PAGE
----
Bangladesh’s GDP to surpass that of Denmark, Singapore, Hong Kong by 2025

Isa Khan

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Bangladesh's economy is projected to reach $516.24 billion in the fiscal 2024-25, outperforming advanced economies such as Denmark, Singapore and Hong Kong along the way, says the International Monetary Fund (IMF).

Denmark is expected to have a GDP of $484.38 billion at the current dollar value in 2025, while Singapore and Hong Kong will see their economies reach $461.51 billion and $452.10 billion, respectively.

The forecast was revealed in the IMF's World Economic Outlook database on Tuesday.

Approaching a $500 billion+ economy, Bangladesh would also surpass Norway ($497.55 billion), the Philippines ($506.66 billion) and even the oil-rich United Arab Emirates ($480.03 billion) by 2025.

According to the Bangladesh Bureau of Statistics (BBS), Bangladesh's GDP was $355 billion in FY21, up from $323 billion in the previous fiscal year.

Meanwhile, the IMF forecasted 6.54% real GDP growth for Bangladesh in the current fiscal year, which is expected to reach 7.2% in FY25.

Dr Zahid Hussain, former lead economist of the World Bank's Dhaka office, told The Business Standard, "These comparisons would only hold significance if we consider the overall economy as a market."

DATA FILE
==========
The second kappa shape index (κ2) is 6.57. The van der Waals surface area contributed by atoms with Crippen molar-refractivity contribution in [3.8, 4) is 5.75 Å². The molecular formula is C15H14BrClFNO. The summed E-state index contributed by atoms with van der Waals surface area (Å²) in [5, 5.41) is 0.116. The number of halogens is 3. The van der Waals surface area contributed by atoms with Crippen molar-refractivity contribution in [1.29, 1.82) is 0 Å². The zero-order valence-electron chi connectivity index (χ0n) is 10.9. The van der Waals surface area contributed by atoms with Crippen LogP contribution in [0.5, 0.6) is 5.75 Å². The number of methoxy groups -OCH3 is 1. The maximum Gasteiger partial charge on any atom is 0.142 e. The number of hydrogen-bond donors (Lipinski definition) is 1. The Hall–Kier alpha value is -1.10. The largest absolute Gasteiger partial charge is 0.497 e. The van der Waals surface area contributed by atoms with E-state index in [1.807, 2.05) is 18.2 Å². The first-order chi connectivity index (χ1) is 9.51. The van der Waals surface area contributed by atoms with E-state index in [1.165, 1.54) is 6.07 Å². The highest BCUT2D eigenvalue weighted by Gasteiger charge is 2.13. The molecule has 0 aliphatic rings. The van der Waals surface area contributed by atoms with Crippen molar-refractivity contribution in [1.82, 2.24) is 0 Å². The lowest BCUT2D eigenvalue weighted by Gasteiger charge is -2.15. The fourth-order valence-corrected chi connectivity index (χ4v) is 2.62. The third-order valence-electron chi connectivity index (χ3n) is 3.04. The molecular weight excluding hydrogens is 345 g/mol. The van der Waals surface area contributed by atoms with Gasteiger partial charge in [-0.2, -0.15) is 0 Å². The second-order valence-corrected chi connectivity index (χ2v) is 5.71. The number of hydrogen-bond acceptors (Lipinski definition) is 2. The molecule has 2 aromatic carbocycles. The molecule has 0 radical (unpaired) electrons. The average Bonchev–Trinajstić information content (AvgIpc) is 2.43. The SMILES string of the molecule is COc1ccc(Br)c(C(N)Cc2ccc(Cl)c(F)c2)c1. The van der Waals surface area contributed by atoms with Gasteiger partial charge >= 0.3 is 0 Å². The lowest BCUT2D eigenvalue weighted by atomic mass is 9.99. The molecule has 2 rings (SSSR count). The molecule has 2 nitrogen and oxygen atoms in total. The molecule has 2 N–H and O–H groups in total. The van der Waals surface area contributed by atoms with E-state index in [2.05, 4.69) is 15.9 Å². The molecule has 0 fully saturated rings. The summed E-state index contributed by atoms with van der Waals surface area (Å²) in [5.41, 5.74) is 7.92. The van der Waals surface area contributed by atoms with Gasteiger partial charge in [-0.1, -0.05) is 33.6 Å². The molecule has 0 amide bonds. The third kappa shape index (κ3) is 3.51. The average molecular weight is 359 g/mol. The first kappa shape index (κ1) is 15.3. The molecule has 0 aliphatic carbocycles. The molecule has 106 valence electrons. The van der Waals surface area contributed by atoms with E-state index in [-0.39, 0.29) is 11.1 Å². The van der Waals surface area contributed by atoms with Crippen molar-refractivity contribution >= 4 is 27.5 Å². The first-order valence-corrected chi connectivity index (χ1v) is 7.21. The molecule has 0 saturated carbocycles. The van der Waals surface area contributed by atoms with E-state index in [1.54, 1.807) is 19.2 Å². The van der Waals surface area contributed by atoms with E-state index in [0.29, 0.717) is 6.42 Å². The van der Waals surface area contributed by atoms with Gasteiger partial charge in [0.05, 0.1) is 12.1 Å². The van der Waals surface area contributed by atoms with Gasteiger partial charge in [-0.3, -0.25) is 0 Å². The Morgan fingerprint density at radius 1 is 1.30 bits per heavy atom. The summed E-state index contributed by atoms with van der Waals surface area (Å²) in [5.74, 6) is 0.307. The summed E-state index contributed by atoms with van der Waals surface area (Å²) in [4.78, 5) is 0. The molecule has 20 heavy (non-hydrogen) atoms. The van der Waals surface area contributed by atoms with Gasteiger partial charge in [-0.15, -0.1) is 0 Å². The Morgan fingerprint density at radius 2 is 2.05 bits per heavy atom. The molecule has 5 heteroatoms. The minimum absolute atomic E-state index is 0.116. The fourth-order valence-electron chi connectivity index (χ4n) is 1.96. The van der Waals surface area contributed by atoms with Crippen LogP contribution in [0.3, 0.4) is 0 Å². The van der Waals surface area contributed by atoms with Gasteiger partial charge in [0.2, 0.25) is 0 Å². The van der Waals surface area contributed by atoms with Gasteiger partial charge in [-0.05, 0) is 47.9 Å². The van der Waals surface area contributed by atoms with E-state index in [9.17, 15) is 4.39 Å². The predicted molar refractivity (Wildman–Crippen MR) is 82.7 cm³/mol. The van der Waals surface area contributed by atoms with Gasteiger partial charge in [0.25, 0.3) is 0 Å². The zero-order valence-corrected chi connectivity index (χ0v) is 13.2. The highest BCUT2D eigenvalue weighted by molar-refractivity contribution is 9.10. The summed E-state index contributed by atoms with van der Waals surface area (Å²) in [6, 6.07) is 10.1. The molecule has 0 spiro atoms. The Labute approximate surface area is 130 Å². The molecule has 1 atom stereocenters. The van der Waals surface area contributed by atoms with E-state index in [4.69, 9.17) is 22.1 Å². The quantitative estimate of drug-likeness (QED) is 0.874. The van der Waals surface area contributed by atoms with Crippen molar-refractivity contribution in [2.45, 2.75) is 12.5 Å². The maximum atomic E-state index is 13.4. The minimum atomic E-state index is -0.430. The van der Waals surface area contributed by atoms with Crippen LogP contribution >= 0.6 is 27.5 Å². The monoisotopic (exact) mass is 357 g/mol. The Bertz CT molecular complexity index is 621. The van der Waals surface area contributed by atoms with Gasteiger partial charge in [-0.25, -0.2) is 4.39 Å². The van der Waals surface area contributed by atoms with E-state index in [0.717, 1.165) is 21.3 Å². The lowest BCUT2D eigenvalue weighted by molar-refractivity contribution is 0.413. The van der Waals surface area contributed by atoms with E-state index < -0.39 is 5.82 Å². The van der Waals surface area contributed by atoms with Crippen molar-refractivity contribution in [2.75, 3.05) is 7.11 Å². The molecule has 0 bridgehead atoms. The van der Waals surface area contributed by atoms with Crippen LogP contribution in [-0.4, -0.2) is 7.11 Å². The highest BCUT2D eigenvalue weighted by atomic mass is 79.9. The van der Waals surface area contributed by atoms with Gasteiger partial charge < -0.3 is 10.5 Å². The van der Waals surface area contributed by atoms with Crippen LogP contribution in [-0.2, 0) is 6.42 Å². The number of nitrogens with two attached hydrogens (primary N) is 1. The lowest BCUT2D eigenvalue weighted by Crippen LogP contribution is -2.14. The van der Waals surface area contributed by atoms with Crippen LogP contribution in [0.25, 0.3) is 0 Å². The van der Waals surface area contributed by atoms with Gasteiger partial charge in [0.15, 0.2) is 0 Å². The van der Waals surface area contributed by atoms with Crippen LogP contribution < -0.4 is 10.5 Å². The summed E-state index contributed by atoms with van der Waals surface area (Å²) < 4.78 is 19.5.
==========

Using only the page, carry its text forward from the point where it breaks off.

He said, "But if we want to know the real impact of this achievement and assess what would change in terms of employment generation, poverty, economic inclusion and so on, it has to be done on a per capita basis."

He further said, "Unless the effect of this growth trickles down to the larger portion of the population, it would not be inclusive.

"Industries inclined towards technology and capital-intensive production may benefit, but whether firms with larger labour forces will be included in this achievement is questionable."

With a current population of nearly 17 crore, Bangladesh's GDP per capita is projected to hit $2,994.46 in 2025, while Norway and Denmark will have a much higher GDP per capita, at $89,679.84 and $81,950.18, respectively.

Singapore and Hong Kong's GDP per capita will reach $79,169.49 and $59,126.85, respectively.

South Asian economies in 2025

South Asia's largest economy, India is projected to have a GDP of $4,084.69 billion in 2025.

Bangladesh has been the second-largest economy in the region since 2019 and it will continue to hold that position till 2025.